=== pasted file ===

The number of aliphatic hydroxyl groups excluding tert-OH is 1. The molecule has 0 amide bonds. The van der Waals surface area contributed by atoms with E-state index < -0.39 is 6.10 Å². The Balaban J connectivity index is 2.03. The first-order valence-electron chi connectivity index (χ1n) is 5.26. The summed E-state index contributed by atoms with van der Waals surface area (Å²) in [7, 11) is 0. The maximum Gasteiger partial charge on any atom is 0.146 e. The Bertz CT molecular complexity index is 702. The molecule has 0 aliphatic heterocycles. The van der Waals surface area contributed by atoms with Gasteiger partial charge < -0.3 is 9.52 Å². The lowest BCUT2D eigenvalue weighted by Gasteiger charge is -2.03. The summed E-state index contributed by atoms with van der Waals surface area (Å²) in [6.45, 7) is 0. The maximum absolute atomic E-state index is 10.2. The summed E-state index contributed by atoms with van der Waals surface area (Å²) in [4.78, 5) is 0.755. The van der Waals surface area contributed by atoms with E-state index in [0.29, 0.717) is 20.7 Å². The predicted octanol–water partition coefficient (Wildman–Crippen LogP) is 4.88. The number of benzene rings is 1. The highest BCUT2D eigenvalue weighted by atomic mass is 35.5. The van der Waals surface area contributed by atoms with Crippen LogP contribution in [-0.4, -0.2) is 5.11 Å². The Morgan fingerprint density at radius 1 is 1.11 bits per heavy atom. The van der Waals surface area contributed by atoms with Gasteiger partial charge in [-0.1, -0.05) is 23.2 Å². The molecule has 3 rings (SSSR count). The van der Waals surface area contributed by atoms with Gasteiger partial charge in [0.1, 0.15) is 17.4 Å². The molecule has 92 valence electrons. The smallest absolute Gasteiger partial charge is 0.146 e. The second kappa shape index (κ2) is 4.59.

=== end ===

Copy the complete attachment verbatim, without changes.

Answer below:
The number of aliphatic hydroxyl groups excluding tert-OH is 1. The molecule has 0 amide bonds. The van der Waals surface area contributed by atoms with E-state index < -0.39 is 6.10 Å². The Balaban J connectivity index is 2.03. The first-order valence-electron chi connectivity index (χ1n) is 5.26. The summed E-state index contributed by atoms with van der Waals surface area (Å²) in [7, 11) is 0. The maximum Gasteiger partial charge on any atom is 0.146 e. The Bertz CT molecular complexity index is 702. The molecule has 0 aliphatic heterocycles. The van der Waals surface area contributed by atoms with Gasteiger partial charge < -0.3 is 9.52 Å². The lowest BCUT2D eigenvalue weighted by Gasteiger charge is -2.03. The summed E-state index contributed by atoms with van der Waals surface area (Å²) in [6.45, 7) is 0. The maximum absolute atomic E-state index is 10.2. The summed E-state index contributed by atoms with van der Waals surface area (Å²) in [4.78, 5) is 0.755. The van der Waals surface area contributed by atoms with E-state index in [0.29, 0.717) is 20.7 Å². The predicted octanol–water partition coefficient (Wildman–Crippen LogP) is 4.88. The number of benzene rings is 1. The highest BCUT2D eigenvalue weighted by atomic mass is 35.5. The van der Waals surface area contributed by atoms with Crippen LogP contribution in [-0.4, -0.2) is 5.11 Å². The Morgan fingerprint density at radius 1 is 1.11 bits per heavy atom. The van der Waals surface area contributed by atoms with Gasteiger partial charge in [-0.1, -0.05) is 23.2 Å². The molecule has 3 rings (SSSR count). The van der Waals surface area contributed by atoms with Gasteiger partial charge in [0.1, 0.15) is 17.4 Å². The molecule has 92 valence electrons. The smallest absolute Gasteiger partial charge is 0.146 e. The second kappa shape index (κ2) is 4.59.